I love scary stories. When I was a kid growing up in the mid-west, we would often terrorize each other with tales of escaped lunatics with meat hooks for hands. They were usually hiding in the local forest preserves, waiting for us to go exploring so that they could extract some bloody vengeance upon us for a past misdeed. These yarns would fuel our imaginations so much, that they would evolve more and more with each telling and before long, we would start to believe our own fiction.
One day (around Christmas time) a real-life horror story rocked my young world with the police discovery of over thirty corpses buried in the crawl-space of convicted mass-murderer JOHN GACY’S suburban Chicago home. I lived in a neighboring town and a few of his all-male teenage victims went to the same high school that I would later attend. It was very scary and it was all 100% real.
In the new documentary CROPSEY, filmmakers JOSHUA ZEMAN and BARBARA BRANCACCIO explore the parallels between an east coast urban legend, an abandoned mental institution and a real-life boogeyman named ANDRE RAND, who’s probably responsible for the disappearances of at least four children in Staten Island, NY. The results are very disturbing.
Along the Atlantic seaboard, kids have been scaring the shit out of each other around the campfires for generations now, with the tale of the deformed, escaped madman Cropsey. The horribly burned psycho, armed with a hook or an ax (depending on who’s telling the tale) is a “fictional” monster that preys on anyone stupid enough to enter the forest he calls home. The Cropsey legend is often told at many of the sleepaway camps located in the woods of upstate New York and you may remember a variation of the story that’s told in the 1981 slasher movie, THE BURNING. For kids growing up in Staten Island, the legend was incorporated into the very real abandoned mental institution known formerly as Willowbrook. This is where the movie really starts to work its creepy magic on the audience.
Back in the early 70’s a young, ambitious reporter named GERALDO RIVERA did an expose on Willowbrook. He uncovered some really terrifying footage of a facility completely overcrowded with mentally and physically handicapped children living in absolutely inhuman conditions. At one time the patients outnumbered the staff fifty to one. Not long after the RIVERA report, the state closed Willowbrook down and moved most of its patients out, but some would return and make a home in the woods and tunnels around the vacant institution.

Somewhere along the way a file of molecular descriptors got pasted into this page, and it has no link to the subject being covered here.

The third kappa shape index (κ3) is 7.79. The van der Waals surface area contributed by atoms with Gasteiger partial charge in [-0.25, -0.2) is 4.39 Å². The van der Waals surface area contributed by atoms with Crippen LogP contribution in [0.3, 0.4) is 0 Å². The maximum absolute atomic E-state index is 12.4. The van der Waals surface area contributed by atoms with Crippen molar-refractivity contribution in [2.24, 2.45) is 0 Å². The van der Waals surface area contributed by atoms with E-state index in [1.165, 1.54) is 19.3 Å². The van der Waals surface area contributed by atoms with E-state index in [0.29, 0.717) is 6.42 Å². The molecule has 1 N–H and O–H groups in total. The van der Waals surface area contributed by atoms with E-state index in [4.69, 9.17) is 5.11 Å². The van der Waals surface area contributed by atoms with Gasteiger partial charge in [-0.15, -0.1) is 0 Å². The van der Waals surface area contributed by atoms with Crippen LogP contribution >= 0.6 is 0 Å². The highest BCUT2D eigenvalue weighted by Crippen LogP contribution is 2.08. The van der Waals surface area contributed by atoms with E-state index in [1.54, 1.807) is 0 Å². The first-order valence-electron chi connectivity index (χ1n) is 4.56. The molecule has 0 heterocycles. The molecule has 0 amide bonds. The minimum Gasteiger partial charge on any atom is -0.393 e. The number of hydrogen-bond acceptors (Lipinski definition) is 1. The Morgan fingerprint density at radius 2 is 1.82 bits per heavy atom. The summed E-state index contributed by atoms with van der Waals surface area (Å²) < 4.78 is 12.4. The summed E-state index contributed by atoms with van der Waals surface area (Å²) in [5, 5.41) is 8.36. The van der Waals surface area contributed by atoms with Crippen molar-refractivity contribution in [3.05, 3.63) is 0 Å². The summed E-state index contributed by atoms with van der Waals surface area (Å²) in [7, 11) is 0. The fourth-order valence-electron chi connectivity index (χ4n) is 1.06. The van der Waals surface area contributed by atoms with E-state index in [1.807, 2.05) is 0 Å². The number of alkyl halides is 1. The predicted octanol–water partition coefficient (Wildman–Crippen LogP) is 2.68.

In 1987, a 13 year old girl with Down Syndrome, named JENNIFER SCHWEIGER, was abducted and became the focus of an intense search through the woods of Staten Island. Her body was found on the grounds of Willowbrook and before long, a homeless man named ANDRE RAND, a former worker at the closed facility who was living in a nearby tent, was arrested for suspicion of her murder. He was convicted of kidnapping through mostly circumstantial evidence and sentenced to 25 years in prison. Many years later he was on trial again, only this time for the abduction of another missing girl named HOLLY ANN HUGHES, and there are at least three others that he’s suspected of being responsible for as well. There are also a lot of ambiguities as to whether he acted alone or if he’s just an innocent scapegoat for the police. Some even suspect a conspiracy involving the same Satanic church that the Son of Sam allegedly belonged to.
Many of the discoveries made by the filmmakers are downright bone chilling. One scene in particular shows JOSHUA ZEMAN and BARBARA BRANCACCIO finding an old piece of news footage featuring a local reporter on the scene for one of the missing kids. Over the reporter’s shoulder is a young man from the neighborhood mugging for the camera. He just so happens to be one of the future missing children that police suspect ANDRE RAND of abducting. Blood-curdling.
This is one of the few documentaries I’ve seen that follows the narrative of a horror film. It’s really very frightening at times and like most good true crime stories, there are more questions posed than solid answers provided, leaving the audience to come up with their own theories. It’s the unresolved mysteries that I found to be the most haunting part of this film.
I was lucky enough to do a podcast interview with co-director JOSHUA ZEMAN about CROPSEY, along with GRAE DRAKE for THE POCORN MAFIA. Click to listen HERE or check it out on iTunes. We discuss the movie, the case and one of Josh’s film influences, the highly acclaimed documentary PARADISE LOST: THE CHILD MURDERS AT ROBIN HOOD HILLS. Nerd out!